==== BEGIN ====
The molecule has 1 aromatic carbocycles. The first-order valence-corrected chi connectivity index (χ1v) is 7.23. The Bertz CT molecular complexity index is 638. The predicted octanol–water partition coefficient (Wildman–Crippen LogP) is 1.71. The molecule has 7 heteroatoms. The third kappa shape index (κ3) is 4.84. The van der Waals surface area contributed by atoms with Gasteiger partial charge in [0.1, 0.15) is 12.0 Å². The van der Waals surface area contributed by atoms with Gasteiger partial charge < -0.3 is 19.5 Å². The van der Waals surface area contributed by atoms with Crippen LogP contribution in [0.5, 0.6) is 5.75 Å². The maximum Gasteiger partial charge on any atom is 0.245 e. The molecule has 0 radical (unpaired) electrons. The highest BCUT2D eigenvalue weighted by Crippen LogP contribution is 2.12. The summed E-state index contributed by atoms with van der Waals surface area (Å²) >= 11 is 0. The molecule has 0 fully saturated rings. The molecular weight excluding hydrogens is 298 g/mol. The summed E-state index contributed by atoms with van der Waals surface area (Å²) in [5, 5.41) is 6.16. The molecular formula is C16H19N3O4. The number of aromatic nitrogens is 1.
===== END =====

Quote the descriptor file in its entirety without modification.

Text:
The molecule has 1 aromatic carbocycles. The first-order valence-corrected chi connectivity index (χ1v) is 7.23. The Bertz CT molecular complexity index is 638. The predicted octanol–water partition coefficient (Wildman–Crippen LogP) is 1.71. The molecule has 7 heteroatoms. The third kappa shape index (κ3) is 4.84. The van der Waals surface area contributed by atoms with Gasteiger partial charge in [0.1, 0.15) is 12.0 Å². The van der Waals surface area contributed by atoms with Gasteiger partial charge < -0.3 is 19.5 Å². The van der Waals surface area contributed by atoms with Crippen LogP contribution in [0.5, 0.6) is 5.75 Å². The maximum Gasteiger partial charge on any atom is 0.245 e. The molecule has 0 radical (unpaired) electrons. The highest BCUT2D eigenvalue weighted by Crippen LogP contribution is 2.12. The summed E-state index contributed by atoms with van der Waals surface area (Å²) >= 11 is 0. The molecule has 0 fully saturated rings. The molecular weight excluding hydrogens is 298 g/mol. The summed E-state index contributed by atoms with van der Waals surface area (Å²) in [5, 5.41) is 6.16. The molecular formula is C16H19N3O4. The number of aromatic nitrogens is 1.